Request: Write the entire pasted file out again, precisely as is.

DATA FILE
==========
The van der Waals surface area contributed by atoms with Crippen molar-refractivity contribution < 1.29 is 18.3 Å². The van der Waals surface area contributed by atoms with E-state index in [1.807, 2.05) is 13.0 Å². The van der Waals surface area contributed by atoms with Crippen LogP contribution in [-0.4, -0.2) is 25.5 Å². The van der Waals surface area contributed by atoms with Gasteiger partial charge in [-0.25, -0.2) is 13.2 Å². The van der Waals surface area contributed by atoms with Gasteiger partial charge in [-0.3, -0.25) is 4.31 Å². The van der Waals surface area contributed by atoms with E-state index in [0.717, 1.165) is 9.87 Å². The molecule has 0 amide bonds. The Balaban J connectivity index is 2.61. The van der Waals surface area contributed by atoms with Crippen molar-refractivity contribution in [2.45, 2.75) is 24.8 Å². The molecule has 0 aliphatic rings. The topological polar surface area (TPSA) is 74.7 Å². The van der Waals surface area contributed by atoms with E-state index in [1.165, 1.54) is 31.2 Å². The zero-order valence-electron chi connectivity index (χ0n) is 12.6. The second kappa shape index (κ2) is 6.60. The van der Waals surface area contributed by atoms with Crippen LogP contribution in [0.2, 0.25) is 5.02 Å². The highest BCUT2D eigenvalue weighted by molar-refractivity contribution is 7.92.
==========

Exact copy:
The van der Waals surface area contributed by atoms with Crippen molar-refractivity contribution < 1.29 is 18.3 Å². The van der Waals surface area contributed by atoms with E-state index in [1.807, 2.05) is 13.0 Å². The van der Waals surface area contributed by atoms with Crippen LogP contribution in [-0.4, -0.2) is 25.5 Å². The van der Waals surface area contributed by atoms with Gasteiger partial charge in [-0.25, -0.2) is 13.2 Å². The van der Waals surface area contributed by atoms with Gasteiger partial charge in [-0.3, -0.25) is 4.31 Å². The van der Waals surface area contributed by atoms with E-state index in [0.717, 1.165) is 9.87 Å². The molecule has 0 amide bonds. The Balaban J connectivity index is 2.61. The van der Waals surface area contributed by atoms with Crippen molar-refractivity contribution in [2.45, 2.75) is 24.8 Å². The molecule has 0 aliphatic rings. The topological polar surface area (TPSA) is 74.7 Å². The van der Waals surface area contributed by atoms with E-state index in [1.165, 1.54) is 31.2 Å². The zero-order valence-electron chi connectivity index (χ0n) is 12.6. The second kappa shape index (κ2) is 6.60. The van der Waals surface area contributed by atoms with Crippen LogP contribution in [0.2, 0.25) is 5.02 Å². The highest BCUT2D eigenvalue weighted by molar-refractivity contribution is 7.92.